From Wikipedia, the free encyclopedia
Jump to navigation Jump to search

MediaGoblin logo
MediaGoblin homepage screenshot
Homepage of a MediaGoblin-based site
Developer(s)GNU Project[1][2]
Initial release2 June 2011; 8 years ago (2011-06-02)
Stable release0.9.0[3] (March 26, 2016; 3 years ago (2016-03-26)) [±]
Repository Edit this at Wikidata
Written inPython, SQL
PlatformLinux,[4] Mac OS X,[4] Microsoft Windows[4]
Available inEnglish, Spanish, German, Dutch, Esperanto, Polish, Russian, Chinese, Slovak, Romanian[5]
TypeWeb server, media hosting and sharing
LicenseAGPLv3, CC0 for site design[6]

GNU MediaGoblin (also shortened to MediaGoblin or GMG) is a free, decentralized Web platform (server software) for hosting and sharing many forms of digital media.[7][8] It strives to provide an extensible, federated, and freedom-respectful software replacement to major media publishing services such as Flickr, DeviantArt, and YouTube.[9][10]


The origins of GNU MediaGoblin date back to 2008, when a gathering was held at the Free Software Foundation in order to discuss the path that Internet communities should take. The answer was that restrictive and centralized structures were both technically and ethically doubtful, and may harm the typical fairness and availability of the Internet.[8] Since then, a number of projects have appeared to prevent this; including,, Diaspora, among others.

The coding of MediaGoblin started in March 2011,[11] still being under active development.

  • 2012-08-24 – version 0.3.1 released, with theming support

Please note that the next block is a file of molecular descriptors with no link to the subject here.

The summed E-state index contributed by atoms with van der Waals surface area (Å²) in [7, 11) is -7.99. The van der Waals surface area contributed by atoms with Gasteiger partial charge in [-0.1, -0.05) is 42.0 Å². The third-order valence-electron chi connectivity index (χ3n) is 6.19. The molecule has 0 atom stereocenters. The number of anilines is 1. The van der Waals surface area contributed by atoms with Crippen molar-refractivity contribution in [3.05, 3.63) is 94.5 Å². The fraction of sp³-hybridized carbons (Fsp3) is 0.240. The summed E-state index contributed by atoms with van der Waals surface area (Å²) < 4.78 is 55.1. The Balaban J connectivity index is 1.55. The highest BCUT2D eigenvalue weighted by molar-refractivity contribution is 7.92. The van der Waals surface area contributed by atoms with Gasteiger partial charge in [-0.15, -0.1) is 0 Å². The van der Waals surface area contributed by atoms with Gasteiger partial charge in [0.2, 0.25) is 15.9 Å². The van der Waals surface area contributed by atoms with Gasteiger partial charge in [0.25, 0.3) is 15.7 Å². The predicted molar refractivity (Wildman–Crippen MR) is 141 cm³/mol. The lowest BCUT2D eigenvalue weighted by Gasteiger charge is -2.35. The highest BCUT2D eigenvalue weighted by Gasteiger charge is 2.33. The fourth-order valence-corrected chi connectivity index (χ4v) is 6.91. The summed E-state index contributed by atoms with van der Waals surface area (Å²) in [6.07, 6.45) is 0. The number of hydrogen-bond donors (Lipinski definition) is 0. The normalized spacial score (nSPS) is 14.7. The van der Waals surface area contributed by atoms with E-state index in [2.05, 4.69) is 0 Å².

• From October 2012 to 9 November, the project launched a crowdfunding campaign through the Free Software Foundation.[12][13][14]
  • 2012-12-20 – version 0.3.2 released, with support for 3D models, collections, and API.
  • 2013-03-12 – version 0.3.3 released, with interface and API enhancements, and avoiding unneeded processing of some videos.
  • 2013-06-17 – version 0.4.0 released. New plugin system, support for PDF and Open Document Format through PDF.js and LibreOffice respectively. Experimental implementation of the Piwigo API.[15]
  • 2013-09-05 – version 0.5.0 released, with a pluggable authentication system (including OpenID and Mozilla Persona), pluggable media handling and comment notifications.
  • 2013-12-03 – version 0.6.0 released, web-based administration for user permissions, media complaint handling, non-interactive uploads, authentication via LDAP and user-specific Disk quota.
  • 2014-08-26 – version 0.7.0 released, base API implemented, incorporated Skeleton for a more responsive layout, introduced the Sandy Seventies Speedboat theme, command line batch uploading, experimental 'blog' media type and a metadata plugin.[16]
  • 2015-06-04 – version 0.8.0 released, client to server API improved[17]
  • 2016-03-26 – version 0.9.0 released, Python 3 support (supports Python 2.7, Python 3.4 or later). Improved OAuth security. Internal improvements for federation (improved database layout and particularly in permitting generic relations, comments, etc.). Improved the way collections are handled. Bugfixes.[18]

Design and features[edit]

MediaGoblin is part of GNU,[1] and its code is released under the terms of the GNU Affero General Public License;[6] meaning that it adheres to the principles of free and open-source software. The copyright on everything else (e.g. design, logo) is given to the public domain. Christopher Lemmer Webber, the core developer, came up with the name "MediaGoblin" which also makes a pun with the pronunciation of "gobbling".[19]